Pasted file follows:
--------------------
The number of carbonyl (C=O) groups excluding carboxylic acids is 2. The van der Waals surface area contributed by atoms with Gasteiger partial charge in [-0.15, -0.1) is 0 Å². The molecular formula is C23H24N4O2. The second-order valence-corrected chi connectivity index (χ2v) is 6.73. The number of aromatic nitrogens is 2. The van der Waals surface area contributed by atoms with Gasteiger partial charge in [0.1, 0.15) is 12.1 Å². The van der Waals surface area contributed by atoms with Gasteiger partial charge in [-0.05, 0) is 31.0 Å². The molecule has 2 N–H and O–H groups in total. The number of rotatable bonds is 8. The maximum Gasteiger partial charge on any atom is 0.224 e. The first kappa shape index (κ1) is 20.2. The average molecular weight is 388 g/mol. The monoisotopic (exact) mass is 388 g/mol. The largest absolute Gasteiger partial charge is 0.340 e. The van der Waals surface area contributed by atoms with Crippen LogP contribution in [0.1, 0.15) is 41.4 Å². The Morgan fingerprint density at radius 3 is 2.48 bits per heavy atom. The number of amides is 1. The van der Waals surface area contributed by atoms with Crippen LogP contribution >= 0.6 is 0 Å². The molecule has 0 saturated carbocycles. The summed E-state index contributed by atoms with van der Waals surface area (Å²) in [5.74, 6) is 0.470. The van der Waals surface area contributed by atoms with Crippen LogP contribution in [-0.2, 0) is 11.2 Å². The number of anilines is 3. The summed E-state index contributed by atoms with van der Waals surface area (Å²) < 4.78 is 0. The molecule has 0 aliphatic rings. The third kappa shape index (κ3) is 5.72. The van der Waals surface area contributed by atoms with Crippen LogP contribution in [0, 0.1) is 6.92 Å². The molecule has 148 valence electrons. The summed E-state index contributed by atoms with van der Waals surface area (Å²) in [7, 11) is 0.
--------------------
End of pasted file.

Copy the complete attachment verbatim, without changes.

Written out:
The number of carbonyl (C=O) groups excluding carboxylic acids is 2. The van der Waals surface area contributed by atoms with Gasteiger partial charge in [-0.15, -0.1) is 0 Å². The molecular formula is C23H24N4O2. The second-order valence-corrected chi connectivity index (χ2v) is 6.73. The number of aromatic nitrogens is 2. The van der Waals surface area contributed by atoms with Gasteiger partial charge in [0.1, 0.15) is 12.1 Å². The van der Waals surface area contributed by atoms with Gasteiger partial charge in [-0.05, 0) is 31.0 Å². The molecule has 2 N–H and O–H groups in total. The number of rotatable bonds is 8. The maximum Gasteiger partial charge on any atom is 0.224 e. The first kappa shape index (κ1) is 20.2. The average molecular weight is 388 g/mol. The monoisotopic (exact) mass is 388 g/mol. The largest absolute Gasteiger partial charge is 0.340 e. The van der Waals surface area contributed by atoms with Crippen LogP contribution in [0.1, 0.15) is 41.4 Å². The Morgan fingerprint density at radius 3 is 2.48 bits per heavy atom. The number of amides is 1. The van der Waals surface area contributed by atoms with Crippen LogP contribution >= 0.6 is 0 Å². The molecule has 0 saturated carbocycles. The summed E-state index contributed by atoms with van der Waals surface area (Å²) in [5.74, 6) is 0.470. The van der Waals surface area contributed by atoms with Crippen LogP contribution in [-0.2, 0) is 11.2 Å². The number of anilines is 3. The summed E-state index contributed by atoms with van der Waals surface area (Å²) < 4.78 is 0. The molecule has 0 aliphatic rings. The third kappa shape index (κ3) is 5.72. The van der Waals surface area contributed by atoms with Crippen LogP contribution in [0, 0.1) is 6.92 Å². The molecule has 148 valence electrons. The summed E-state index contributed by atoms with van der Waals surface area (Å²) in [7, 11) is 0.